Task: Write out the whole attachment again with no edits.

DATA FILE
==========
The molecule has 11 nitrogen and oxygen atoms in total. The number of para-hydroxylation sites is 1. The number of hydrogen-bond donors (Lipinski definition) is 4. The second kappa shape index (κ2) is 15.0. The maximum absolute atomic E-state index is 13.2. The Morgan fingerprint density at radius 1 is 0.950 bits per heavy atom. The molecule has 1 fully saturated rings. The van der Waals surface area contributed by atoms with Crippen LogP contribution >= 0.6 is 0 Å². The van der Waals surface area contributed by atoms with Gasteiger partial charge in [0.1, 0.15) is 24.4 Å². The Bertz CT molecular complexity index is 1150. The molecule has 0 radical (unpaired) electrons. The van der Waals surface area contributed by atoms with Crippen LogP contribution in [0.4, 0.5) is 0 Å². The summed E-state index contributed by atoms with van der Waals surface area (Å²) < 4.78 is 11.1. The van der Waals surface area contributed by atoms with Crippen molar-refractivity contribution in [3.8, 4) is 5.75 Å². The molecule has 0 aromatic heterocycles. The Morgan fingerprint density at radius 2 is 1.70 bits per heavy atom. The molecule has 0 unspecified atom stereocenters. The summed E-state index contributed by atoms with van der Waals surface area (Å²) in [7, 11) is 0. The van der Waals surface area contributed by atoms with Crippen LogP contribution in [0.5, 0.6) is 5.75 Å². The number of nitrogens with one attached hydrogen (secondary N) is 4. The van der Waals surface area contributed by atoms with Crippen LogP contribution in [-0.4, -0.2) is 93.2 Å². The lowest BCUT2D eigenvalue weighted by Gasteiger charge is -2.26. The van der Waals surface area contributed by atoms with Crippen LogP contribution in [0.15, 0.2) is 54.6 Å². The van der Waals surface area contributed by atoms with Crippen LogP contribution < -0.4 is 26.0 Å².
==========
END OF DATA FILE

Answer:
The molecule has 11 nitrogen and oxygen atoms in total. The number of para-hydroxylation sites is 1. The number of hydrogen-bond donors (Lipinski definition) is 4. The second kappa shape index (κ2) is 15.0. The maximum absolute atomic E-state index is 13.2. The Morgan fingerprint density at radius 1 is 0.950 bits per heavy atom. The molecule has 1 fully saturated rings. The van der Waals surface area contributed by atoms with Crippen LogP contribution >= 0.6 is 0 Å². The van der Waals surface area contributed by atoms with Gasteiger partial charge in [0.1, 0.15) is 24.4 Å². The Bertz CT molecular complexity index is 1150. The molecule has 0 radical (unpaired) electrons. The van der Waals surface area contributed by atoms with Crippen LogP contribution in [0.4, 0.5) is 0 Å². The summed E-state index contributed by atoms with van der Waals surface area (Å²) < 4.78 is 11.1. The van der Waals surface area contributed by atoms with Crippen molar-refractivity contribution in [3.8, 4) is 5.75 Å². The molecule has 0 aromatic heterocycles. The Morgan fingerprint density at radius 2 is 1.70 bits per heavy atom. The molecule has 0 unspecified atom stereocenters. The summed E-state index contributed by atoms with van der Waals surface area (Å²) in [7, 11) is 0. The van der Waals surface area contributed by atoms with Crippen LogP contribution in [0.5, 0.6) is 5.75 Å². The number of nitrogens with one attached hydrogen (secondary N) is 4. The van der Waals surface area contributed by atoms with Crippen LogP contribution in [-0.4, -0.2) is 93.2 Å². The lowest BCUT2D eigenvalue weighted by Gasteiger charge is -2.26. The van der Waals surface area contributed by atoms with Crippen LogP contribution in [0.15, 0.2) is 54.6 Å². The van der Waals surface area contributed by atoms with Crippen LogP contribution < -0.4 is 26.0 Å².